The series documents the career development of up-and-coming artists through concert and interview footage. Green and Johnson, both 30, taped three songs apiece, repeating songs once or twice to give editors more options. Both artists will be showcased in the same hour-long episode, airing March 23 on CMT.
Backed by a five-piece band, Johnson performed two of her three hits: “Complicated,” which reached the Top 5 on Billboard’s Hot Country Singles & Tracks chart in October; and “I Don’t Want You to Go,” which sits at No. 29 on the chart dated Feb. 2 and continues to climb. She rounded out her set with “Room With a View,” a touching eulogy to her brother and the title track on her debut album.
“At first I was really nervous,” Johnson told cmt.com after the taping. “I was excited to be there, so it was not just a normal nervousness. It was this extra excitement because I’ve really wanted to be on this show for a long time. I love CMT — I’m not just saying that — and it’s a big part of a career. I’ve watched CMT for years; watching this stuff happen [to me] is exciting, and I wanted it to be perfect.”
Johnson felt honored that CMT tapped her for On the Verge, an endorsement that suggests the cable network believes she is destined for greater success.
“To me, it says something when such a reputable company like CMT — a company that I look to for my entertainment, who I look to for the next stars — chooses me to be in that circle of people,” Johnson said. “I feel like I am on the verge [of stardom], but it just takes so much to make that happen, and this is just another stepping stone. I’m honored to be on the show. I’ve watched every single one of them and I think they’re great shows.”
During interview segments taped earlier in the week, Johnson performed an acoustic version of her breakthrough single, “Georgia,” that may be included in On the Verge.
Johnson grew up on a farm in tiny Deadwood, Alberta, in Canada. Now based in Nashville, she has penned songs for other artists including “Single White Female,” a No. 1 song for Chely Wright in 1999, and “Down Time” for Jo Dee Messina . Johnson toured as Martina McBride ’s backing vocalist and guitarist for about a year. Last summer, she drew high marks with her opening performances on the Girls’ Night Out tour with McBride, Reba McEntire , Sara Evans and Jamie O’Neal .
Johnson released Room With a View in August. The CD debuted at No. 8 on Billboard’s Top Country Albums chart, the highest mark for a new artist on the RCA Label Group family of labels since 1991, when SoundScan started automated counting of album sales.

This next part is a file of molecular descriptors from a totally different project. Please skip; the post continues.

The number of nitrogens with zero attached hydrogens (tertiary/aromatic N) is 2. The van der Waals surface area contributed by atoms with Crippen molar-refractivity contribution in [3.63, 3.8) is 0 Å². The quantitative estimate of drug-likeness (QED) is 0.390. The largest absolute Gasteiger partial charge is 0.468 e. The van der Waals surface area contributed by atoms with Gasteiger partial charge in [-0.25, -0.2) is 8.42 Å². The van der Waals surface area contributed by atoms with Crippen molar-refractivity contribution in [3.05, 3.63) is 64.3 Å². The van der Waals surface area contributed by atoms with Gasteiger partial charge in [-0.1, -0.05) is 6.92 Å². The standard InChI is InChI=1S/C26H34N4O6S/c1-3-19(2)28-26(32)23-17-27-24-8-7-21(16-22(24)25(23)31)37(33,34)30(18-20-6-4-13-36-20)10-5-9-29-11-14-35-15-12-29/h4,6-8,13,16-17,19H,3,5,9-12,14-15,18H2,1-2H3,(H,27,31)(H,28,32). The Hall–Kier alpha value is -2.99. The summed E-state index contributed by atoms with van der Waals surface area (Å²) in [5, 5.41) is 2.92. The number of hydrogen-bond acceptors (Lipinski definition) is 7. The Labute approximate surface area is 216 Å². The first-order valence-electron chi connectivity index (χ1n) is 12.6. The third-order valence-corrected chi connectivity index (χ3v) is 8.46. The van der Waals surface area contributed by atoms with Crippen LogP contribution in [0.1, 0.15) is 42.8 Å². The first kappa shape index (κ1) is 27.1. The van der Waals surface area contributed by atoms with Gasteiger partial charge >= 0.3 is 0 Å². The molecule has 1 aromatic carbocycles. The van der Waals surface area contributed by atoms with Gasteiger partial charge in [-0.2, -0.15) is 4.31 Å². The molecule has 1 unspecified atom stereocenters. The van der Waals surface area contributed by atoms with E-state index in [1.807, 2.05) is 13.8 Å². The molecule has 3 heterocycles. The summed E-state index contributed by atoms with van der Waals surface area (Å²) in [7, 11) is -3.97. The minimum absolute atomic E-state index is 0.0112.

In September, Johnson earned a record-breaking five trophies at the Canadian Country Music Awards. She was named female artist of the year and Room With a View was named album of the year. She also took the rising star award, and “Complicated” — with lyrics about falling in love with a friend — was named single and song of the year.
Green, who began building a grassroots following a decade ago, also is poised to be one of country music’s next big stars.
Drawing comparisons to freewheeling country rocker Jerry Jeff Walker, Green has become something of a Texas phenomenon in recent years, touring almost nonstop and building an extremely loyal fan base. Green was born in San Antonio, raised in Waco and now is based in Austin. He started playing guitar at 18 and became a regular on the Texas dance hall scene and college club circuit. The energetic showman quickly expanded his reach throughout the South and Southwest.
Since 1995, Green has recorded six CDs including his latest, Three Days, released in October on Republic Records. His first major label release cracked the Top 10 on Billboard’s Top Country Albums chart. “Carry On,” his anthem to good times, recently reached the Top 40 on Billboard’s Hot Country Singles & Tracks chart.
The video for “Carry On” received heavy airplay on CMT and finished first on CMT Most Wanted Live’s daily poll the day after Green’s album was released. “Texas in 1880,” his collaboration with Radney Foster , also clicked with CMT viewers.
For his On the Verge performance, Green decided on “Three Days,” “Carry On” and “We’ve All Got Our Reasons.” When cameras stopped rolling midway through to reposition, he treated 200 or so attendees to a couple more songs. The singer let his band stretch out on the guitar-fueled “Southbound 35,” then invited Lee Roy Parnell on stage to duet with him on the Waylon Jennings ’ 1975 chart-topper “Are You Sure Hank Done It This Way.”
“I don’t know if I’m ’on the verge’ of anything,” Green told cmt.com Tuesday, “but I sure appreciate any kind of attention that can bring new listeners to our music. Our band has worked for a very long time to get people to hear and understand what our music is all about. It’s a forum like this that really allows us to do that in a big way.”
On the Verge premiered in 2000 with an installment dedicated to then-newcomers Brad Paisley and Jessica Andrews . The series also has highlighted the rising careers of Keith Urban , Nickel Creek , Jamie O’Neal, Charlie Robison, Cyndi Thomson and Gary Allan .